On Wednesday, March 5, 2014, members from the local and national media crowded into a banquet room at the Treadway Inn and Conference Center in Owego, N.Y. for a conference with Calvin Harris and his four children, and the introduction of a Tip Line at (607) 215-5166 that was launched by the Harris children in the hopes of finding out what happened to their mother, Michele Harris.

Tioga County businessman Calvin Harris, who was tried and convicted twice in the disappearance of Michele Harris and is now out on bond following an appeal from New York's highest court, arrived with his children - 19-year old Taylor, 18-year old Cayla, 16-year old Jenna, and 15-year old Tanner to make a plea to the community to help them as they seek the truth regarding the disappearance of their mother.

Their mother, Michele Harris, was last seen on Sept. 12, 2001, and neither her body nor a murder weapon have been found. The initial investigation surrounded Calvin Harris and the family's residence in Spencer, N.Y., where Michele and Calvin Harris were residing while going through a divorce.

Among the media present for the mid-day conference was Marc Goldbaum, producer of 48 Hours; the producer of Dateline NBC; and various local media outlets. Also present at the conference was Calvin Harris' attorney, Bruce Barket of Barket, Marion, Epstein & Kearon, LLP; former New York homicide detective Jay Salpeter and former prosecutor Peter Smith, both acting as investigators; and several friends and family of both Calvin Harris and Michele Harris.

The atmosphere, in spite of its media presence, was quiet at noon when Calvin Harris was led into the conference room, alongside his four children. The family stood between two signs that depicted the launch of the confidential Tip Line and in front of the podium where Calvin Harris' attorney first addressed the media.

"New York State has the most wrongful convictions," said Barket. He continued, "The case was moved because of the media coverage surrounding this. A year ago Cal [Calvin Harris] asked us to solve the case, and hired a team of lawyers and a team of investigators."

Already, the team explained, a couple of witnesses have come forward and they are looking at a couple of pretty good leads.

Former New York City Detective Jay Salpeter, who has a history of helping to exonerate the wrongfully convicted, spoke about the Tip Line.

"We've been reviewing the investigation, and have started the Tip Line," said Salpeter. "We've already received calls," he added, although he would not go into the details regarding the tips received.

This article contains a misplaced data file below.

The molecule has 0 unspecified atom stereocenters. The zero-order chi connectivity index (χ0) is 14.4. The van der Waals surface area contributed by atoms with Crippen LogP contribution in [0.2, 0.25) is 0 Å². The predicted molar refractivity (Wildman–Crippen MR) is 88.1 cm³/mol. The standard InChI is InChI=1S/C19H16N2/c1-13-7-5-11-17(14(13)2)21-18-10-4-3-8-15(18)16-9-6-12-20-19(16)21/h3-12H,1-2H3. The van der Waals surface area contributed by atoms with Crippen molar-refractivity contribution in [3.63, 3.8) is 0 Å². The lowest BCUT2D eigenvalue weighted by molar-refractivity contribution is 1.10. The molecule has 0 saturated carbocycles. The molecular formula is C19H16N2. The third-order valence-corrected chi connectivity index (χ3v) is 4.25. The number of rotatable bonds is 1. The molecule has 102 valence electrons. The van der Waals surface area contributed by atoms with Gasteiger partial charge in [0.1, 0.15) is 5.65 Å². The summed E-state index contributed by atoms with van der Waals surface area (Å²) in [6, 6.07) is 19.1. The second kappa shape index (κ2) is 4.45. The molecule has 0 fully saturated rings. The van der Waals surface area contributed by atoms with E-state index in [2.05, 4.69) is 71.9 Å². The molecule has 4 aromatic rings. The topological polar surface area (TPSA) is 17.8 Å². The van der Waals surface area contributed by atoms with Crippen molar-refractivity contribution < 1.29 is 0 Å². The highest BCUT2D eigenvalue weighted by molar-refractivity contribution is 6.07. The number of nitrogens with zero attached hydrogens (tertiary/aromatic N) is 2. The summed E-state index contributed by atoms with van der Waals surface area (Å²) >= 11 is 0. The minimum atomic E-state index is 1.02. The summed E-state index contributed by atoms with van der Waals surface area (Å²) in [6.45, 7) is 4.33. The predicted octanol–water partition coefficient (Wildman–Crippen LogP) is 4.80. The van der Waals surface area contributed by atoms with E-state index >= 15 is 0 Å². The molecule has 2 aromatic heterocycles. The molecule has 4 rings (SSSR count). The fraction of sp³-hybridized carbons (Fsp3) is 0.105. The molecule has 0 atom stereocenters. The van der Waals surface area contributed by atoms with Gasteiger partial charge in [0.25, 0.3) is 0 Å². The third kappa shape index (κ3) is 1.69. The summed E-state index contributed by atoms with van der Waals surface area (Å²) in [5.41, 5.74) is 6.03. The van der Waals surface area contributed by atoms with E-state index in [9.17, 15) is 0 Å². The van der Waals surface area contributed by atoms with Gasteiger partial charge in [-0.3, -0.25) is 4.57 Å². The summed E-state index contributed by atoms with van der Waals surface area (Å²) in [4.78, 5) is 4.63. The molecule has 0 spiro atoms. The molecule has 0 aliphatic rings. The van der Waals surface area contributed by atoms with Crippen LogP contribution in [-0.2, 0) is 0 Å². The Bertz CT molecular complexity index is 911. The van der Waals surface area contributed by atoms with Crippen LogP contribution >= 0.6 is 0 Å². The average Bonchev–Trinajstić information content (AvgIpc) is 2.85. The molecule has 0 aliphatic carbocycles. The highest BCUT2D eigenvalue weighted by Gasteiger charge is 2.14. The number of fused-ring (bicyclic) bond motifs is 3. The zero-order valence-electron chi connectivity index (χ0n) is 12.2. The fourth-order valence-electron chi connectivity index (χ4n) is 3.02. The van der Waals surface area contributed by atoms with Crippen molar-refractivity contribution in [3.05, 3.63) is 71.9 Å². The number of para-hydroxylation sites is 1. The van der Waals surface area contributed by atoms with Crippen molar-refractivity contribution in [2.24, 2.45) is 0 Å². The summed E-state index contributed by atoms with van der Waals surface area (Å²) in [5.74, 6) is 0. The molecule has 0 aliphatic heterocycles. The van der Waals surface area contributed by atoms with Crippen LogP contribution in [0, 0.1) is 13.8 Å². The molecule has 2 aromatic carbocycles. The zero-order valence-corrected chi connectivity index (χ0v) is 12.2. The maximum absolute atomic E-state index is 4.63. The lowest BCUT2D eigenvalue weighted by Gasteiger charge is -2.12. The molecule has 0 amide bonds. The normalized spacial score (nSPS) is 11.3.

The team also referred to the mystery surrounding Michele Harris' disappearance as a "Cold Case", and stated that they wanted to "fill in the blanks to find out what happened to Michele."

In an emotional moment during the conference, 18-year old Cayla, who is the second oldest child of Michele and Calvin Harris, went to the podium to talk about the Tip Line.

"The Tip Line was requested by myself and the attorneys," said an emotional Cayla, "not Cal. We want to find out the truth about our mother."

Calvin Harris also addressed the media, tearfully, stating, "We have been through a lot, and now we have another trial in September."

Calvin Harris' attorney talked about the Tip Line, stating that they waited, and then were hoping it would be the one thing that would help solve this case.

"They've focused on Cal [Calvin Harris] and never moved off of it," said Barket. Barket also noted that they waited so long because Calvin Harris was hoping that law enforcement and the justice system would have discovered the truth.

"He feels law enforcement has failed the case," Barket added. "He brought us in to do what the police should be doing; and that's solving the case."

Barket also explained that there are hopes that a plea from the children will help find answers.

"They spent the last thirteen years trying to convict on a case that hasn't been solved," Barket added. "They are trying to fit a square peg into a round hole."

The former New York Police Department investigator also talked of the case, and stated that they have had seven calls to the Tip Line already in the days prior to the announcement.

Referencing an old case he worked on, Salpeter said that in that particular case, information came 17 years later.

"People didn't know they had information that was pertinent to the case," Salpeter added.

The team assured the public that all calls are confidential and may be made to (607) 215-5166.